- Security TWENTY
- Women in Security Awards
Author Justin Fenton
ISBN No 9780571356614
Review date 03/07/2022
No of pages 335
Publisher URL https://www.faber.co.uk/9780571356614-we-own-this-city.html
Year of publication 06/09/2021
We Own This City
If you liked The Wire, the television series and the book, We Own This City is for you. It's inevitable to make that comparison, as both arise from the same city, Baltimore. Both dive into detail and took the reader or viewer beyond cops and robbers (or drug dealers) to examine how crime and wrong-doing affected a whole city, both in people's lives and politically.
Indeed, one chapter is titled 'The Wire' but is nothing to do with that other story; instead, it's about wiretaps by investigators into corrupt police. Federal (FBI) investigators were learning that a lauded elite police squad in Baltimore, the GTTF (Gun Trace Task Force) was in fact working with drug dealers, and 'civil rights violations' besides, lying about their police work. The chapter's climax is that the FBI sets up a 'sting operation', of 'bait money' inside a motor home that the GTTF would be sent to, 'and the cameras would be rolling'. But, if, as the investigators had inklings, the corrupt officers suspected a 'set up', and didn't take the 'bait', that the corrupt police did not take money would be in their favour when their case came to court. The investigators 'pulled the plug' rather than risk it.
The sub-title of this 'truth is stranger than fiction' book is: A True Story of Crime, Cops and Corruption in an American City. In truth it is three stories in one - of the corrupt police, the investigators after them, and the story of the people who suffered under police wrong-doing - such as Freddy Gray, who died in police custody in 2015 and which sparked rioting.
Professional Security has reviewed books about corrupt London coppers of the past, most recently Rot at the Core, by Graham Satchwell. Those interested in corruption, whether for the all too human stories or what it says about policing and society, can see comparisons between 1960s and 1970s Britain and Baltimore of the 2010s. Police who become criminals in uniform, colluding with drug dealers and sharing their profits, falsifying reports, even taking part in robberies, are at once corrupt within and able to shield their wrong-doing from others in the force; which does beg questions about what colleagues and those in higher ranks know - is it worse that superiors do know of wrong-doing and don't act on it, or are ignorant of what's going on?!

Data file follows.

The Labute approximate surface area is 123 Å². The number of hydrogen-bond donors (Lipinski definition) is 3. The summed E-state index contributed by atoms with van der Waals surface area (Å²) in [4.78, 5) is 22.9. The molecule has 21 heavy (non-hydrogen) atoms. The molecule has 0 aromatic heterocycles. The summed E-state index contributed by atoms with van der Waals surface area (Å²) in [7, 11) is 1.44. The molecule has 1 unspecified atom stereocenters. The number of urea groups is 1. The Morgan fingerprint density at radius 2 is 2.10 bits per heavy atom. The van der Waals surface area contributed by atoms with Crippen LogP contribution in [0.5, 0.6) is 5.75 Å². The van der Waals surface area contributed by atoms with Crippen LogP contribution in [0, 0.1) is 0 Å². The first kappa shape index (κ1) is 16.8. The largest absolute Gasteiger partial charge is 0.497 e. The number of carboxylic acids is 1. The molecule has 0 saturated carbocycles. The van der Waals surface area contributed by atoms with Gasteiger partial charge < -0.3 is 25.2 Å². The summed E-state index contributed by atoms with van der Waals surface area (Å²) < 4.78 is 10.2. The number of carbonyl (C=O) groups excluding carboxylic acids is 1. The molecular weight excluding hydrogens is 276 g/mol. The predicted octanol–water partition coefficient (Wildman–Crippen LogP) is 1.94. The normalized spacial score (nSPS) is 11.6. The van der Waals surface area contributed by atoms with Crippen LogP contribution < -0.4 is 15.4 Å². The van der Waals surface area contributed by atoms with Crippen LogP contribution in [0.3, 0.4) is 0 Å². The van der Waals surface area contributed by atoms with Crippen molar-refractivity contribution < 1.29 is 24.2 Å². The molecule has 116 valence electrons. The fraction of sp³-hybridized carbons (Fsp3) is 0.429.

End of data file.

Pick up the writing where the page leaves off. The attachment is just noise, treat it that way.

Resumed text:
Students of fraud will note that a leopard does not change his spots; a corrupt cop isn't corrupt in one part of his life and angelic in others. One GTTF sergeant 'was raking in $170,000 in city pay between his salary, overtime pay, and the fraudulent overtime work'. He appeared not to show 'red flag' signs of a life beyond his lawful means, as he stayed in the same house. The FBI learned that the sergeant allegedly had hundreds of thousands of dollars 'buried somewhere': "No such stash has been located." It begs the question as in so many fraud cases; the crime was done, over quite some time, for greed; but ultimately, for what? An FBI agent speculated that that sergeant 'had impulse control issues'; in plainer (American) English, the corrupt cop frittered the money away.
The journalist-author ends his work with an 'epilogue' set first in the 'pandemonium' of rioting streets in Baltimore in 2015. A Crips gang member saves Fenton from likely assault and theft of his mobile phone. Fenton follows up on that good Samaritan who was once arrested by one of the discredited GTTF officers. The gang member explains that 'the riot was a result of people being repeatedly forced into a corner and pushing back'.
In other words, as Satchwell and Fenton set out, corrupt cops were not being corrupt in a vacuum; corruption hurt victims, and rotted wider society; and hence the Black Lives Matter movement, and the implication that more lies behind police brutality than the act of violence. It meant that lawful police weren't trusted by communities, and that victims didn't bother to complain, or weren't believed if they did complain - because who are you going to believe, a man in uniform or an accused drug dealer?! It meant that the corrupt could and did become ever more brazen.
Fenton ends by addressing that question in the title: who owns the city? Police will say that they do. The corrupt GTTF officers said that they did (the gang member disagreed). As Fenton said, the corrupt police had authority on the streets and enriched themselves. "But the task of building trust and keeping people safe, the job they took an oath to provide, was not something all the officers' power was able to achieve."